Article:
And in the spirit of Punk, being average should in no way keep me from being out there, creating, expressing myself, writing a blog, whatever. After all, it was pop music in the hands of the “rock gods” – those mythical figures in leather pants and flowing locks – that got enough average people riled up to create Punk in the first place. Rock was reclaimed as the new Folk: the expression of the common person, the Average Joe (or Average Jo) and was boldly screamed out over simple guitar riffs played really fast. Punk emboldened an entire generation of kids to grab instruments and start playing, writing their own music, embracing who they were in every shape and color and pattern that could be. I believe it to be the single most significant movement in popular music, the ripple effect of which just keep going on and on.

Anyway, enough Punk preaching from me (can I get an “Amen”, brothahs and sistahs?!). What I’m trying to get at is that billions of average people are, really, not average at all. At least not in the way we often define average. For some reason, no one wants to be known as average at anything. In our world, that is often related to just slightly above failure. Why? Maybe it is because the “gods”, be it “rock gods” or “beauty gods” or “intellect gods” or “money-making gods” are constantly venerated and thrown in our faces. It is that tiny percentage of people who are worthy, we are told in a variety of ways. Average is not worthy. Average is just too average. Who wants to be that?

But the irony is that 97.3% of us are average (I’ve done extensive research and stand by that statistic). So what is average, exactly? What does average look like? Again, after extensive research, I think I have a pretty good idea…

Average looks like the guy who works his ass off in two jobs to support his wife who can no longer work because of health issues. Average looks like a man committed to his spouse and to the vows they took no matter what. Average looks like love not just spoken but acted out day in and day out, selfless and constant.

Average looks like the woman who raises two young children on her own because her former husband left her. She not only is the sole bread-winner but also the sole care-giver. In the midst of this she has to sell her house and find another place to live, tasks she tackles virtually alone and unassisted. All the while she refuses to bad-mouth the man whose actions put her in this place to begin with.

Average looks like the family that opens their doors to foster kids. Average deals with the after effects of horrible trauma some of these kids have endured. Average stays up at night, dealing with children whose only form of coping is a kind of animalistic behavior. Through it all, they never fail to make those same kids feel loved and feel accepted into the family.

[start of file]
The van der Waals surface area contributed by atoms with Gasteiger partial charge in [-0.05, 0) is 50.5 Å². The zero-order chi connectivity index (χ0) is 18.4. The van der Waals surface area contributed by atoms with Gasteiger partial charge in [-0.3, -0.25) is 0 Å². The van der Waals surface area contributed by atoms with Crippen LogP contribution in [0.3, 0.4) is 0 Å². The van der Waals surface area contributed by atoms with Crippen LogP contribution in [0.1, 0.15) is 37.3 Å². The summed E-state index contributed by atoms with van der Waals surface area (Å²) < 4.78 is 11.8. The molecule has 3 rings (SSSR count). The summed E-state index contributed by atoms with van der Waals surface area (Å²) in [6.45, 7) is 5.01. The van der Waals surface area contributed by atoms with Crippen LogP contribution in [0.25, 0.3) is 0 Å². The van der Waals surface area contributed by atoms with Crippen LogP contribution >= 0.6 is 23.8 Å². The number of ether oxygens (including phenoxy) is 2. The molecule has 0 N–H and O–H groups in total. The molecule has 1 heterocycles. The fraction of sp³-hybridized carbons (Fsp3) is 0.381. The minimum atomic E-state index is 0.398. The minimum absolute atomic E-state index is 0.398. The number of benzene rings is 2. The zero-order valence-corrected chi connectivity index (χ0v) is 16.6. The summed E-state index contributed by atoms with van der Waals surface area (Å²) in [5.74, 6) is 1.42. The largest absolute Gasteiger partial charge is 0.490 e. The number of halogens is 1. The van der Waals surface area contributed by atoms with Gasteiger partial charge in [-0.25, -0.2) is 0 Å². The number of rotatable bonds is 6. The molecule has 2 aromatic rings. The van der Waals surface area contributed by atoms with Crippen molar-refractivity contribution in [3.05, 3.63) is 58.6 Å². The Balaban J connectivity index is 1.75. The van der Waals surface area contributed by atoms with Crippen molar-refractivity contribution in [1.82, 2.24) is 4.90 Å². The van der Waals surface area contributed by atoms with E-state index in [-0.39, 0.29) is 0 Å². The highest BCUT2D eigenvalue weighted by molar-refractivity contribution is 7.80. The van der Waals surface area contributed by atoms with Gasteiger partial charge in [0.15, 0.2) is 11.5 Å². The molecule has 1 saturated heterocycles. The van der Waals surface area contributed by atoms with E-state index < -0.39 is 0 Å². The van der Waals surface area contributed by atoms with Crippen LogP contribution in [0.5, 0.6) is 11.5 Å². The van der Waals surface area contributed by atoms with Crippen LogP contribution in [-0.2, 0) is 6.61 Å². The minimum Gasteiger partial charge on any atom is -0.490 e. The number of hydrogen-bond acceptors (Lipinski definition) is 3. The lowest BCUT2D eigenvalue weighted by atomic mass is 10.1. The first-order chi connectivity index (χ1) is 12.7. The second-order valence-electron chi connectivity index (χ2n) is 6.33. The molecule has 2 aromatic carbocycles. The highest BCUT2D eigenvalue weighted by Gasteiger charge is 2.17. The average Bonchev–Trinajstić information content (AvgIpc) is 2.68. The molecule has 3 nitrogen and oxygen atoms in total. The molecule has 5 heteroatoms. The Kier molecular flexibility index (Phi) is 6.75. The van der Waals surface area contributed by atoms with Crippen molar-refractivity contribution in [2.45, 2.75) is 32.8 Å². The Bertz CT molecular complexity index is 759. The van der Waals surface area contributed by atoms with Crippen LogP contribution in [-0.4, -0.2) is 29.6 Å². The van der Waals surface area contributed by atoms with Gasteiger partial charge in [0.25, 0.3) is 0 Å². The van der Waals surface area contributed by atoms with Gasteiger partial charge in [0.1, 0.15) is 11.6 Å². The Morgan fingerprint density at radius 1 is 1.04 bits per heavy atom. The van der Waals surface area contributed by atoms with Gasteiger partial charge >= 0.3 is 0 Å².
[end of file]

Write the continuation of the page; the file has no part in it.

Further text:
Average looks like the woman with cancer who continues to smile, laugh, enjoy life. Average is in tremendous pain on a daily basis, yet radiates healing through the connection she continues to make to those around her.

Average looks like two sisters from Africa who lost their parents to AIDS. They had to care for them as their parents slowly slipped away, something no child should have to endure. Average is adopted, uprooted and brought to North America where a new life has to be crafted. After all this, they shine with life and with purpose.

Average looks like the mom who stays up into the early hours of the morning, talking, listening and laughing, guiding her adolescent children through their battles with depression and anxiety. Average puts many of her own dreams on hold to help them achieve their dreams. Through it all she displays an unfailing grace.

All these people would be considered average by the standards of our world; not supremely gifted in anything, not famous, not movers and shakers, not headline-makers. But if this is average, does it sound like almost failure to you? If this is average, don’t we need more average in our world?

The truth is that we celebrate those we deem above average, the Great Ones. But our world runs on the power of the Average Ones. They’re the ones who create a world worth living in and worth protecting. They’re the ones who craft lives of real purpose. Their names may not be remembered to history, but without them this place would certainly be hell on earth. Maybe it is time to celebrate them.

Thank God for those blessed to be average. I know I’ve been blessed by them. So, yes, I’d proudly call myself Joe Average. Now to find some other middle-aged guys who want to form a Punk band…